‘You realise, Mum, that I won’t always be with you,’ she said, her voice small and breathy in the fading light.

Maybe my heart should have frozen then. Maybe I should have turned and gathered her up and taken her home. Kept her shut away in a fortress or a tower. Locked with a golden key that I would swallow, so my stomach would have to be cut open before she could be found. But of course I thought it meant nothing, nothing at all.

Carmel has a tendency to fall into a daydream and wander off. Very near the start of the book, Beth loses her in a maze, so we are not surprised when the mother becomes overly anxious about letting the girl out of her sight. Luckily, the little girl likes red things, so when they go to a local storytelling festival, her mother is reassured that she can easily pick her daughter out in the crowd by her bright red coat. Unfortunately, so can others and very soon Beth’s worst fears are realised: Carmel disappears and is tricked into believing that she is not being kidnapped. Beth has to cope with her overwhelming sense of grief and guilt, her ex-husband’s accusations of not having looked after their daughter properly, the endless not knowing.

This is being marketed as a thriller, but, despite the ‘will they won’t they find the child’ element, the focus of the story is neither on the police investigation nor on actual crimes. The timeframe is much longer than the one to which crime fiction readers may be accustomed – a matter of years rather than days. This is very much a book about the process of grieving, coming to terms with all that has been lost and trying to find a reason to go on. We alternate between the points of view of Beth and Carmel and see how they both fight to keep hold of their identity and their memories of each other. They each find support and friendship in the most unlikely of places.

Written in a very oral, often breathless style, liberally sprinkled with lyrical passages, it’s a book you have to surrender to and just go with the flow. It starts out as a familiar British domestic thriller, and then morphs into a tale of poverty, miracle healings, deceit and a need to believe which seems to come out straight out of ‘True Detective’. Child narrators can be tricky to handle, but on the whole Carmel’s voice rings true: she is, after all, a very precocious eight-year-old. It is Beth, however, who is the most moving, whom  I can identify with, and she has pushed through her pain to become a philosopher and a poet:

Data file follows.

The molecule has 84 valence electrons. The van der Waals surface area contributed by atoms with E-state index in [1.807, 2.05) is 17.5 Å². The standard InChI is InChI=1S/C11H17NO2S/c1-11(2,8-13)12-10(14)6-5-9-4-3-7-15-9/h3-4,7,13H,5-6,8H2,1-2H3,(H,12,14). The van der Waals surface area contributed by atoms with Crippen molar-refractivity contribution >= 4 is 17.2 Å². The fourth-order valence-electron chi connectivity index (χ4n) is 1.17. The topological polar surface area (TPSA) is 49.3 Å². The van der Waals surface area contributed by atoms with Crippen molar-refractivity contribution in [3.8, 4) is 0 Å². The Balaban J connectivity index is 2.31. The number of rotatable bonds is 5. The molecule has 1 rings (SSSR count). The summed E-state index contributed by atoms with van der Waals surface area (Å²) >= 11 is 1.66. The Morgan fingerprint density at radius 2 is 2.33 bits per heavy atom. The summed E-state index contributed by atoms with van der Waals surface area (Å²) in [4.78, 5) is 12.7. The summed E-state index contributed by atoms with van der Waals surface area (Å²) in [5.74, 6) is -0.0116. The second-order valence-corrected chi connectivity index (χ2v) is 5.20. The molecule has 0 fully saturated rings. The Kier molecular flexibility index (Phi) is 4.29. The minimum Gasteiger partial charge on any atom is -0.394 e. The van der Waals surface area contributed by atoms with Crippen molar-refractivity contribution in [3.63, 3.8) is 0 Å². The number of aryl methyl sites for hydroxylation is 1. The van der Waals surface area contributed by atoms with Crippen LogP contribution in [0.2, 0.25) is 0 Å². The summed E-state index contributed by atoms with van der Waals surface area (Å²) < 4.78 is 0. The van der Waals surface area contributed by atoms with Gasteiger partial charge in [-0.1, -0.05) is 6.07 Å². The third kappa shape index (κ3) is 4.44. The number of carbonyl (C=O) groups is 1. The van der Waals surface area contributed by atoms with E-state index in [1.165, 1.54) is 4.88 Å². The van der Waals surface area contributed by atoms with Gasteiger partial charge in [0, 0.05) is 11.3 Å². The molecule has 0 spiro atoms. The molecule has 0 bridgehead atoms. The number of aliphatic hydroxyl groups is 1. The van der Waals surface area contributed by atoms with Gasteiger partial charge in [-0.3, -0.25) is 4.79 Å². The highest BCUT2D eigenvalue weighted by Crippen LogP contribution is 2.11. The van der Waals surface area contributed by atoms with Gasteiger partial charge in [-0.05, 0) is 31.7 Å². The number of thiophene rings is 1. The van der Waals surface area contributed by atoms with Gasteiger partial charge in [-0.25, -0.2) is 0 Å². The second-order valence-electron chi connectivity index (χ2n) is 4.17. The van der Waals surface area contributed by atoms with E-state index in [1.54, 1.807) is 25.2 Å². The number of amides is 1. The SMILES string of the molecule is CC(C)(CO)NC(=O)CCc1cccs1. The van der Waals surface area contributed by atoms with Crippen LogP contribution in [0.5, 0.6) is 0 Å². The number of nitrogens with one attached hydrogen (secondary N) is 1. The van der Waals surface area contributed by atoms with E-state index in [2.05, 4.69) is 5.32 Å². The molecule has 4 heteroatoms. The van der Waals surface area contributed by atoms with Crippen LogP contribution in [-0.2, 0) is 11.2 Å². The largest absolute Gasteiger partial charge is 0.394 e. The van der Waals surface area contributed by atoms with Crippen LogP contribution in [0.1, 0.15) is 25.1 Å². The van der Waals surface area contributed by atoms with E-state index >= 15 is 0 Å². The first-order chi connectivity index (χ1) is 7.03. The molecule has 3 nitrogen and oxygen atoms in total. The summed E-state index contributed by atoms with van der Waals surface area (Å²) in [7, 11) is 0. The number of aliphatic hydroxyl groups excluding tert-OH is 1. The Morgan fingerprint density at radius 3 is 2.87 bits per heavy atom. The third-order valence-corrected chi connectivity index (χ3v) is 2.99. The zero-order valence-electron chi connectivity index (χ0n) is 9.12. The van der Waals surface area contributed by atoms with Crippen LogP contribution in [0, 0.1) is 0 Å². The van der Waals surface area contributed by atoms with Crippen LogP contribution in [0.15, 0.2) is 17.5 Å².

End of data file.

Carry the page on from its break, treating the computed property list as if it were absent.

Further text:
I have a strange image of the two of us. That all these years we were tiny insects and the world was made of a huge beast – some kind of cattle. That we roamed and roamed across its back and even climbed up, one on the tip of each horn, and from there we tried to wave to each other. But being tiny we could not see, and the chasm was too great, and there wasn’t anything that could bridge that gap.

routeMingarelliIn the second book, Hubert Mingarelli’s ‘La route de Beit Zera’ (my translation: ‘The Road to Beit Zera’), set in present-day Israel, Stepan has lost his son Yankel because of a shooting at a border crossing into Palestine. He knows exactly where his son has fled to: New Zealand, and he writes to him every day, ruining his eyesight to make little boxes that he sells for a pittance, trying to save up enough money to visit his son. His only companion is his faithful dog, now grown old and incontinent, although he receives occasional visits from his old friend Samuelson, who used to be a border guard like him, and therefore understands the mix of shame, fear and compassion of his old life.  Israeli novels tend to avoid describing the Arab-Israeli conflict and mutual distrust, and it could be argued that Mingarelli is French and therefore not able to understand the complexity of the situation, but it seems to me he describes those ambiguous feelings very well: